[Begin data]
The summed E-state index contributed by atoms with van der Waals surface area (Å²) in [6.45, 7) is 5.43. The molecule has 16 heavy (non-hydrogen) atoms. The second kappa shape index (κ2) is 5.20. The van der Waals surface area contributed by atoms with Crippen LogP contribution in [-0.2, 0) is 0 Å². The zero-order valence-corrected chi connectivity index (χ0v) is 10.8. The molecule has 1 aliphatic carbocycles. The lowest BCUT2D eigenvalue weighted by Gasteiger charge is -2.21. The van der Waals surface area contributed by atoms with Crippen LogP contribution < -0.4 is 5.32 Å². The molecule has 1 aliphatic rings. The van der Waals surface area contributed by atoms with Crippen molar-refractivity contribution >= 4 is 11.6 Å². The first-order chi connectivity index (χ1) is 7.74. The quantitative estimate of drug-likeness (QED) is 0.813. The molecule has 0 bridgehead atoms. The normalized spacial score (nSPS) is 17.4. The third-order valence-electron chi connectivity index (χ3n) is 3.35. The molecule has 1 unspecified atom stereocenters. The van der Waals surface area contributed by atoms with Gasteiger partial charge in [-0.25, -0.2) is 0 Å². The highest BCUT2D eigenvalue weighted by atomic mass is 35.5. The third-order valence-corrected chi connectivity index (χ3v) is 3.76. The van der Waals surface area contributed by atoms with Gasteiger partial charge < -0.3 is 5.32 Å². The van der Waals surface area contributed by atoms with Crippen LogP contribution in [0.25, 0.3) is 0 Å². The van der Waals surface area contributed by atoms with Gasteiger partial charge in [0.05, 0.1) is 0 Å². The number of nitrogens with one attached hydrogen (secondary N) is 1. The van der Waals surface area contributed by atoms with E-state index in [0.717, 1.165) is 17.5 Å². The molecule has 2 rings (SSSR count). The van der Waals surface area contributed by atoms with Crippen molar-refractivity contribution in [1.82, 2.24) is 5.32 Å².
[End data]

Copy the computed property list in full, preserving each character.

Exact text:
The summed E-state index contributed by atoms with van der Waals surface area (Å²) in [6.45, 7) is 5.43. The molecule has 16 heavy (non-hydrogen) atoms. The second kappa shape index (κ2) is 5.20. The van der Waals surface area contributed by atoms with Crippen LogP contribution in [-0.2, 0) is 0 Å². The zero-order valence-corrected chi connectivity index (χ0v) is 10.8. The molecule has 1 aliphatic carbocycles. The lowest BCUT2D eigenvalue weighted by Gasteiger charge is -2.21. The van der Waals surface area contributed by atoms with Crippen LogP contribution < -0.4 is 5.32 Å². The molecule has 1 aliphatic rings. The van der Waals surface area contributed by atoms with Crippen molar-refractivity contribution >= 4 is 11.6 Å². The first-order chi connectivity index (χ1) is 7.74. The quantitative estimate of drug-likeness (QED) is 0.813. The molecule has 0 bridgehead atoms. The normalized spacial score (nSPS) is 17.4. The third-order valence-electron chi connectivity index (χ3n) is 3.35. The molecule has 1 unspecified atom stereocenters. The van der Waals surface area contributed by atoms with Gasteiger partial charge in [-0.25, -0.2) is 0 Å². The highest BCUT2D eigenvalue weighted by atomic mass is 35.5. The third-order valence-corrected chi connectivity index (χ3v) is 3.76. The van der Waals surface area contributed by atoms with Gasteiger partial charge < -0.3 is 5.32 Å². The van der Waals surface area contributed by atoms with Crippen LogP contribution in [0.25, 0.3) is 0 Å². The van der Waals surface area contributed by atoms with Gasteiger partial charge in [0.05, 0.1) is 0 Å². The number of nitrogens with one attached hydrogen (secondary N) is 1. The van der Waals surface area contributed by atoms with E-state index in [0.717, 1.165) is 17.5 Å². The molecule has 2 rings (SSSR count). The van der Waals surface area contributed by atoms with Crippen molar-refractivity contribution in [1.82, 2.24) is 5.32 Å².